THE histories of four Jamaican parishes have been completed and electronically published on the Parish Histories of Jamaica website at:www.

An initiative of the JN Foundation in partnership with the Department of History and Archaeology at The University of the West Indies (UWI), Mona, the Parish Histories of Jamaica Project documents their rich and diverse stories. They have unearthed the unique spirit, culture and interesting developmental phases of the parishes from their inception.

Professor of Caribbean History and chair of the Department of History and Archaeology at UWI, Professor Matthew J Smith, said the project, which commenced in 2015, has progressed with the completion of the histories of Westmoreland, St Thomas, Trelawny and St Mary.

“What we really want is for new generations of Jamaicans to be able to have these online documents as their first base from which they glean the history of their country; and eventually, they will be able to access information about Trelawny, St Catherine, or any other parish, when they go to the Parish Histories of Jamaica website where they will find a wealth of information,” he said.

Professor Smith stated that the body of work is one way to dispel myths and also explain events and situations that we believe we already know or take for granted.

He further pointed out that the parish history project is the first of its kind undertaken by the UWI, with the repository of information being made electronically for wider public consumption locally and overseas.

“There is so much about Jamaica that we don’t realise or that we take for granted,” said Professor Smith.

“When you get to the point of taking things for granted, the challenge is that you become vulnerable to allowing other things to come into that space without questioning it. And what history does is that it compels you to question the knowledge that you have and what you take for granted,” he added, while underscoring the value of the project to all Jamaicans.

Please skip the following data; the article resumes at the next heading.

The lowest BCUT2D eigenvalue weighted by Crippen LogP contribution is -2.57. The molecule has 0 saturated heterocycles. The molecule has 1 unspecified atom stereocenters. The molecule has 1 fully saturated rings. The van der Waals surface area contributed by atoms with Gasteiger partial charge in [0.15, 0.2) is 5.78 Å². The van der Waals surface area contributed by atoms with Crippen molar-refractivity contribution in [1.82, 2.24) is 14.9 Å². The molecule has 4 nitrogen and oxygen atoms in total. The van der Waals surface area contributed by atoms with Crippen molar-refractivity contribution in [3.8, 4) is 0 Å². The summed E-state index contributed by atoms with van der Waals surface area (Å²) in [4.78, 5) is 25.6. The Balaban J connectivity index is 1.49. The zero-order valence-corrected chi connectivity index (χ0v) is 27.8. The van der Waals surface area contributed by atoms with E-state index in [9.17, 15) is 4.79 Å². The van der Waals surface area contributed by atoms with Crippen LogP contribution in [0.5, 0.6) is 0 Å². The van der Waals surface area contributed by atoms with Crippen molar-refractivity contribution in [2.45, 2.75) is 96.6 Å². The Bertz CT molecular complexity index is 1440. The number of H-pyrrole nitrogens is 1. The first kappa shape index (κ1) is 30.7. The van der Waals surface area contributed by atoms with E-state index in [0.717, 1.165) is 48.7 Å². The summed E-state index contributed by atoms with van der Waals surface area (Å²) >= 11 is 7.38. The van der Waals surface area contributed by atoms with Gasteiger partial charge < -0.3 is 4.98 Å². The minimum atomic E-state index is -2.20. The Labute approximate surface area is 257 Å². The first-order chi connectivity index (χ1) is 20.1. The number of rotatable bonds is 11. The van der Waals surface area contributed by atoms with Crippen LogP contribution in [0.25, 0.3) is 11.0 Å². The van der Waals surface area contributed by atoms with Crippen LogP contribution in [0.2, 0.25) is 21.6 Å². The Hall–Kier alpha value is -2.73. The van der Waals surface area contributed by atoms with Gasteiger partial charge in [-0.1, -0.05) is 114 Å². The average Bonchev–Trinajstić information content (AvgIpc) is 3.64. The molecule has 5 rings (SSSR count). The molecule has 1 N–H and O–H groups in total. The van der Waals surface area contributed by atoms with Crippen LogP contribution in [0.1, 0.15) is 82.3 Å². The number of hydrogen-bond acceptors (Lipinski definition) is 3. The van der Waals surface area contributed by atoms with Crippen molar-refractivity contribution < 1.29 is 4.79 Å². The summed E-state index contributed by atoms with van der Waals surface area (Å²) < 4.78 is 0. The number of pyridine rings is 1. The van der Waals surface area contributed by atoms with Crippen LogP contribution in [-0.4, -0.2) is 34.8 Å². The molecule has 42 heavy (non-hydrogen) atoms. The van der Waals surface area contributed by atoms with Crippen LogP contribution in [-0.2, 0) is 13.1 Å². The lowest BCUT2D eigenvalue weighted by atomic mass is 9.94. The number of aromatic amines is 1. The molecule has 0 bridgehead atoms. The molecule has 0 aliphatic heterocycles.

He explained that the history project involved very detailed investigations into the histories of various parishes; exploring how parish boundaries were established and highlighting leaders from each parish.

Sabrina Brown, project officer for the Parish Histories of Jamaica initiative, explained that it is being produced in two main formats, focusing on the written and oral aspects. The written elements are being developed by the UWI, and the oral segments by the JN Foundation.

“Another major aspect of the project is that of community engagement, based on two sets of interviews that were conducted in all parishes. The first is a vox pop which is light, fun and engaging. Residents were asked historical questions about their parishes. The second is a more detailed recollection of life in the parish in which older residents speak about their work and lifestyles back then,” she explained.

Under the project an interview was conducted with the late Violet Mosse-Brown, the oldest woman in the world at the time the document was written. Affectionately known as ‘Aunt V’, she was 117 years old and hailed from Trelawny. Aunt V became the world’s oldest human being on April 15, 2017, after the passing of Italian Emma Morano, who was born in 1899. However, Mosse-Brown died five months after being declared the oldest person alive in the world.

The project officer said that the project also extends its engagement to young people via social media, with its own Instagram account.

Rich historical content and fun facts will be mounted regularly on the site to engage young people to follow new information, as well as to create general awareness about the project.

“The Parish Histories of Jamaica will strengthen social connectedness which falls under the JN Foundation’s strategic theme of social empowerment. Under that theme, the project will also strengthen cultural vitality. It will increase community involvement through a variety of activities designed to engage citizens to discuss their history and to pass on the legacy which will be celebrated for generations to come,” Brown said.

Completion of the project is scheduled for 2019, with full coverage of all 14 parishes. As it develops, people can access the website at and learn more about the island’s remarkable history.

See the original article here!

Was this article helpful?